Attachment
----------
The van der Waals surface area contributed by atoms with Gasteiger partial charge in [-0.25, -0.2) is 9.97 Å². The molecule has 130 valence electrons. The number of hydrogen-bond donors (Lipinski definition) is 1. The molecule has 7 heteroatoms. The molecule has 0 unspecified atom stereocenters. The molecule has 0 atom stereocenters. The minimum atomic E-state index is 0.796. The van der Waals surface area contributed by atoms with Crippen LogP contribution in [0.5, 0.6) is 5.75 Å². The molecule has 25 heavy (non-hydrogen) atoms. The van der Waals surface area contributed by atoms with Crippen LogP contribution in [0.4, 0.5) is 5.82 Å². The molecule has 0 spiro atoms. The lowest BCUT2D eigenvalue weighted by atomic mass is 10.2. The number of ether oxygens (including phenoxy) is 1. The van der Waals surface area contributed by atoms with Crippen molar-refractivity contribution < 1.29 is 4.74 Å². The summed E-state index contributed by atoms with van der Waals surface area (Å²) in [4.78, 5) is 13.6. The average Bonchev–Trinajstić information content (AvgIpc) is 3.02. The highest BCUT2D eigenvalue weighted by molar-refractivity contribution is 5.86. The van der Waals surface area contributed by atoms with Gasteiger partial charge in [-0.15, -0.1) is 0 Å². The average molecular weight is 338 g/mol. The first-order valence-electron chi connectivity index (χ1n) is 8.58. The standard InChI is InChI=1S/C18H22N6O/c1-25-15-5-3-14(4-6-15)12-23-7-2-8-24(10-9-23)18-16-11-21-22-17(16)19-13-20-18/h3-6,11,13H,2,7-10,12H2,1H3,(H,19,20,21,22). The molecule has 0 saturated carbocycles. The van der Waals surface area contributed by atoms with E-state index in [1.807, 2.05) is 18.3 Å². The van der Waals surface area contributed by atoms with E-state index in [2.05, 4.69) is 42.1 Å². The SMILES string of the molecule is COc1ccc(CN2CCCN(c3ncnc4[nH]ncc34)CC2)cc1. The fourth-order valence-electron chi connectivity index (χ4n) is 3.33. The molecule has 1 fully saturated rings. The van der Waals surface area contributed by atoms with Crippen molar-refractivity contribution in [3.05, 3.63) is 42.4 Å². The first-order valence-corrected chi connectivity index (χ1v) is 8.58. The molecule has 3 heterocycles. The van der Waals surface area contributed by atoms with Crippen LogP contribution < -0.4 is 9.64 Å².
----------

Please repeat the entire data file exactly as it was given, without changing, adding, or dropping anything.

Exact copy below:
The van der Waals surface area contributed by atoms with Gasteiger partial charge in [-0.25, -0.2) is 9.97 Å². The molecule has 130 valence electrons. The number of hydrogen-bond donors (Lipinski definition) is 1. The molecule has 7 heteroatoms. The molecule has 0 unspecified atom stereocenters. The molecule has 0 atom stereocenters. The minimum atomic E-state index is 0.796. The van der Waals surface area contributed by atoms with Crippen LogP contribution in [0.5, 0.6) is 5.75 Å². The molecule has 25 heavy (non-hydrogen) atoms. The van der Waals surface area contributed by atoms with Crippen LogP contribution in [0.4, 0.5) is 5.82 Å². The molecule has 0 spiro atoms. The lowest BCUT2D eigenvalue weighted by atomic mass is 10.2. The number of ether oxygens (including phenoxy) is 1. The van der Waals surface area contributed by atoms with Crippen molar-refractivity contribution < 1.29 is 4.74 Å². The summed E-state index contributed by atoms with van der Waals surface area (Å²) in [4.78, 5) is 13.6. The average Bonchev–Trinajstić information content (AvgIpc) is 3.02. The highest BCUT2D eigenvalue weighted by molar-refractivity contribution is 5.86. The van der Waals surface area contributed by atoms with Gasteiger partial charge in [-0.15, -0.1) is 0 Å². The average molecular weight is 338 g/mol. The first-order valence-electron chi connectivity index (χ1n) is 8.58. The standard InChI is InChI=1S/C18H22N6O/c1-25-15-5-3-14(4-6-15)12-23-7-2-8-24(10-9-23)18-16-11-21-22-17(16)19-13-20-18/h3-6,11,13H,2,7-10,12H2,1H3,(H,19,20,21,22). The molecule has 0 saturated carbocycles. The van der Waals surface area contributed by atoms with E-state index in [1.807, 2.05) is 18.3 Å². The van der Waals surface area contributed by atoms with E-state index in [2.05, 4.69) is 42.1 Å². The SMILES string of the molecule is COc1ccc(CN2CCCN(c3ncnc4[nH]ncc34)CC2)cc1. The fourth-order valence-electron chi connectivity index (χ4n) is 3.33. The molecule has 1 fully saturated rings. The van der Waals surface area contributed by atoms with Crippen molar-refractivity contribution in [3.05, 3.63) is 42.4 Å². The first-order valence-corrected chi connectivity index (χ1v) is 8.58. The molecule has 3 heterocycles. The van der Waals surface area contributed by atoms with Crippen LogP contribution < -0.4 is 9.64 Å².